Director: Martin Scorsese
Writer: Paul Schrader
Starring: Willem Dafoe, Harvey Keitel, Barbara Hershey, Harry Dean Stanton, David Bowie
"God loves me. I know he loves me. I want him to stop." Based on the 1960 novel of the same name (and not the Gospels), the film tells the story of Jesus of Nazareth (Dafoe) struggling to reconcile his humanity with his divinity before going on to gain a following and preach his Father's word up until the crucifixion.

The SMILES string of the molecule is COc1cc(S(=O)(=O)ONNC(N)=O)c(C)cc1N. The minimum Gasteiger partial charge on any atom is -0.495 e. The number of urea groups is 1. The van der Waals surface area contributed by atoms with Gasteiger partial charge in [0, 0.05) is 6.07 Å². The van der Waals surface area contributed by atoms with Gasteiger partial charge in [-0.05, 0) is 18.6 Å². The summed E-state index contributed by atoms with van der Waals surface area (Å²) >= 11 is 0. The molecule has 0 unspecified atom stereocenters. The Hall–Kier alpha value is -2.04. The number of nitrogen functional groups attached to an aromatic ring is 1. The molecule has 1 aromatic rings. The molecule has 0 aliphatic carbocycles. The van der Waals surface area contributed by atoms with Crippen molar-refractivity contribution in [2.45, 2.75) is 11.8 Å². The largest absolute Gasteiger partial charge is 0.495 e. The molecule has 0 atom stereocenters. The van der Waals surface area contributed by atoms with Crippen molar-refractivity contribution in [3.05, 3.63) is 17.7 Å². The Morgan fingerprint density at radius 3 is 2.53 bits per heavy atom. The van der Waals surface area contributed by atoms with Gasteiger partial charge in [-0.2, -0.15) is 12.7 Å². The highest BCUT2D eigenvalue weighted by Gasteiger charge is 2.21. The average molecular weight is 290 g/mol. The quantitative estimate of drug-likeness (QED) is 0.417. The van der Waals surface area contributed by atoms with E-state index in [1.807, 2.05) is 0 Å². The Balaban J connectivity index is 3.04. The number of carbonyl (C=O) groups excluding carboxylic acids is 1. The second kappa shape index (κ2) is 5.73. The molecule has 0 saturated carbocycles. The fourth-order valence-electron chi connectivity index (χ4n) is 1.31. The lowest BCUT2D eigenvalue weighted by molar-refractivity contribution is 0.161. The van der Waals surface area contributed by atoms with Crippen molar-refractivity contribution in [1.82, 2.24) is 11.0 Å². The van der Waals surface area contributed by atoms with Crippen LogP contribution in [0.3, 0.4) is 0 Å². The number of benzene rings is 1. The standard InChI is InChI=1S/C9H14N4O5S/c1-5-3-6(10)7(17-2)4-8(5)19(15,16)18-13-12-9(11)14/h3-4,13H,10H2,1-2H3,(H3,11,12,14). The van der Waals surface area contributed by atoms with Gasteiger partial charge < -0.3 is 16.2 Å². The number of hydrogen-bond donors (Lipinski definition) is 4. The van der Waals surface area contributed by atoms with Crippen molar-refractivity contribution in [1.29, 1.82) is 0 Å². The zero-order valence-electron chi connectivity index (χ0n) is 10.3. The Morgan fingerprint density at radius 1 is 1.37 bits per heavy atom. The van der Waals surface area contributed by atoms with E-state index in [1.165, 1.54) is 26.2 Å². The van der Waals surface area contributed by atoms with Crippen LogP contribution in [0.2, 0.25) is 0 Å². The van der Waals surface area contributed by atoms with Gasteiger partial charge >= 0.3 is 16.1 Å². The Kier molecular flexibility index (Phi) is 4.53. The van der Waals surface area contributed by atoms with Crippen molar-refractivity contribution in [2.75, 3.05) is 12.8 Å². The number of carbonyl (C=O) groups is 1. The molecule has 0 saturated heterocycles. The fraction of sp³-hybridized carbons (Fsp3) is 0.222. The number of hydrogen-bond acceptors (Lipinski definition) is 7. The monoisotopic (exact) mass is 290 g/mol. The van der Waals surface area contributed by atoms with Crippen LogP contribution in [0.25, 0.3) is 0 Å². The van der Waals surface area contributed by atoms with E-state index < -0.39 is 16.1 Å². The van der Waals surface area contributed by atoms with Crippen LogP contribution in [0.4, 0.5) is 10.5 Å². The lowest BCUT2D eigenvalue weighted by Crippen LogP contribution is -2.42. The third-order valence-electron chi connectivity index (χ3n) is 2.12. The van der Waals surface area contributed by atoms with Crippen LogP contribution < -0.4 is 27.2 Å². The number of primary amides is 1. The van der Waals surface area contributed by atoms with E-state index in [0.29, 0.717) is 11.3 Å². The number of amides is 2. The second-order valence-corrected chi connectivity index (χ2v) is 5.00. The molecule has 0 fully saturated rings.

I could be nitpicky, and complain about how Dafoe is the sole blonde/blue-eyed individual in the piece, or how redheaded Keitel didn't shed his Brooklyn accent and Bowie was still very British. However, to do that would miss the point of the film entirely. Unlike a certain anti-Semitic film made a few years back with a similar premise, this wasn't about watching Our Lord and Savior physically beaten for an hour and a half. In fact, that bit of the film lasts less than five minutes of the overall runtime. Inspired by a novel given to him in 1972 by the woman who went on to play Mary Magdalene, Scorsese set out to make a film demonstrating that at the end of the day, even Jesus was still a man, and was tempted in the ways everyone is, to the point of having a personal crisis of faith, and initially not accepting that he is the Messiah or that he needs to be crucified to redeem mankind. Dafoe was a great choice castingwise, as he has the emotional depth and fortitude to do what the role demands of him. Keitel also comes through in spades as a man suffering his own private hell, knowing he must betray his greatest friend in the name of God. While the movie does run a bit long at 2 hours 40 minutes, it's something everyone should see, no matter how close or far that God is from one's heart. A